At 7:59 a.m. Monday, when Doug McConnell set out to be the first to complete a swim from Nantucket to Martha’s Vineyard, nature appeared ready to play nicely. The winds were minor, the air temperature favorable, the current had been studied and Mr. McConnell ready to complete the journey he first attempted in 2019.

But as the swim progressed some warning texts began to come in from his wife, Susan McConnell, who along with Deb Blair, Dana Gaines, Eamonn Solway and Spa Tharpe were stationed in boats alongside Mr. McConnell, helping to navigate and jump in if necessary.

“Needing to take big bites out of the water now,” Mrs. McConnell reported around noon, referring to the waves and currents that were building out there and shoving her husband around.

At 1:30 p.m., Mrs, McConnell checked in again. “The ocean played hell, won’t have it with our swimmer. The crossing will wait for another day. We pulled our swimmer on the boat.”

Mr. McConnell is no novice to long distance swimming. In the last decade he has successfully completed swims across the English Channel, the Catalina Channel, the Molokai Channel, the length of Tampa Bay and around Manhattan, to name just a few.

Mr. McConnell's son Gordy helps him onto the boat. — Susan McConnell

But the Nantucket to Vineyard route has thwarted him twice, proving how fearsome a competitor the Vineyard Sound can be. The journey as the gull flies from Eel Point on Nantucket to Lighthouse Beach in Edgartown is 18 miles from beach to beach. But the southern current which arrives in force after passing Tuckernuck and Musgeket islands, knocks a swimmer off course for about two hours, adding another eight to 10 miles to the swim.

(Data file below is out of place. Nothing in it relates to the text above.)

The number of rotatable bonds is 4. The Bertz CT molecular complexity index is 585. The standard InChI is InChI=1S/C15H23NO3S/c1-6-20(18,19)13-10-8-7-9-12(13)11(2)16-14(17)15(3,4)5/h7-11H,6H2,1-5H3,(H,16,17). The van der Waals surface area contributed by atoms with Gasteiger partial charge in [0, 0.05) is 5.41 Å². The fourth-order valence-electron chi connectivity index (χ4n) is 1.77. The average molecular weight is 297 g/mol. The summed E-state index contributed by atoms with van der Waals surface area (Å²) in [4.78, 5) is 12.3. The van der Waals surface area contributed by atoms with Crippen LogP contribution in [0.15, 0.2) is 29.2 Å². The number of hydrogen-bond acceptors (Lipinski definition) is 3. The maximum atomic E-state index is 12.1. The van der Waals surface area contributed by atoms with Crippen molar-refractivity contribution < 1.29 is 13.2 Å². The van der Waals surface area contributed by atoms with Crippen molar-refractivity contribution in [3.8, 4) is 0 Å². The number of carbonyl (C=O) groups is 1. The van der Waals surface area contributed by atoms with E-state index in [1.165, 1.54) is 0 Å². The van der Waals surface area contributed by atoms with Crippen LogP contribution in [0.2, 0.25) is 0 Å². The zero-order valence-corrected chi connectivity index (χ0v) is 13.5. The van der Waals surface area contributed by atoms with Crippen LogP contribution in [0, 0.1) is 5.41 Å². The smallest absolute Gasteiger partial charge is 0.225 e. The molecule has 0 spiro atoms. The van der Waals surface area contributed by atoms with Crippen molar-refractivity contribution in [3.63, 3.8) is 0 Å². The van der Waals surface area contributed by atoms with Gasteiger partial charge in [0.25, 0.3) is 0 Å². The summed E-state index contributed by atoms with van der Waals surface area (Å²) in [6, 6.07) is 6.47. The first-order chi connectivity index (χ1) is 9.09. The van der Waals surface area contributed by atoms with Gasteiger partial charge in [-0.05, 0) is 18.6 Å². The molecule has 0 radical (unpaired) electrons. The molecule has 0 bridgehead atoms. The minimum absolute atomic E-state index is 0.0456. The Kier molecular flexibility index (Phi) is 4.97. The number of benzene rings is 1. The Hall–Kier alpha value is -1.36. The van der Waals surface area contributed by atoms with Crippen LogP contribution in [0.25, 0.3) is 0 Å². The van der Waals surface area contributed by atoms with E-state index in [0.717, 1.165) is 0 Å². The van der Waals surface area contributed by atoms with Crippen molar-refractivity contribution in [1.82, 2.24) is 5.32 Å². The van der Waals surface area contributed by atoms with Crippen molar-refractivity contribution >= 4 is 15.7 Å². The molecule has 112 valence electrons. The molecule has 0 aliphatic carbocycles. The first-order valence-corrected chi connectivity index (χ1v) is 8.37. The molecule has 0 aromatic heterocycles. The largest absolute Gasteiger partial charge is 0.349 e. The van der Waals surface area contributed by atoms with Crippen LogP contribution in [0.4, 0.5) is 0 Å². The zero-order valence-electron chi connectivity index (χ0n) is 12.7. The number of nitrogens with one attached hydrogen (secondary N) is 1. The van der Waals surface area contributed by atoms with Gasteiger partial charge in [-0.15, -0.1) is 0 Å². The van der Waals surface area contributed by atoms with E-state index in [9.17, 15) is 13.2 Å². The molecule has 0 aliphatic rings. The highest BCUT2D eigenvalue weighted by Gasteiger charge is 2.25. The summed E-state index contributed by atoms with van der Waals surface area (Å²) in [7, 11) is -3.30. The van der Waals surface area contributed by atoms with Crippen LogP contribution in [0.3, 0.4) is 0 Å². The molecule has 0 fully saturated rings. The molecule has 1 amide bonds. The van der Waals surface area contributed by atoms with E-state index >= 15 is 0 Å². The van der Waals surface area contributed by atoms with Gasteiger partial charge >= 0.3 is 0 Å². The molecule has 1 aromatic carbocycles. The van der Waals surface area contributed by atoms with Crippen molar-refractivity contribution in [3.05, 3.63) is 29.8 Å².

On Monday the winds and currents whipped the ocean up to a degree that was too much for Mr. McConnell’s body.

“When you have the current going opposite the wind you get really confused seas,” he said, after coming ashore. “I got banged up pretty bad and damaged my shoulder.”

He was about three quarters of the way through the swim, 15,000 strokes, he said, when he had to give up.

“I’m disappointed as you can imagine,” he said, while thanking his team who he said did everything right. “But ultimately Mother Nature is in charge.”

As in 2019 when he was within sight of land but had to stop due to harsh currents, this defeat is also a victory. As of this afternoon the swim has raised over $70,000 for ALS research, the disease that claimed the life of his father and his sister. All money donated goes directly to research funding at Northwestern University.

And Mr. McConnell is definitely not admitting defeat, not in the long term. At 63 years young, he is already mapping out his plan to return.

“Oh, for sure,” he said. “We are not letting this one go. We will be back. But first I have to let my shoulders heal.”

Tonight at 6 p.m. Mr. McConnell and his team will be at a reception at the Harbor View Hotel. All are invited. 

For more information or to contribute to Doug McConnell’s ALS foundation, visit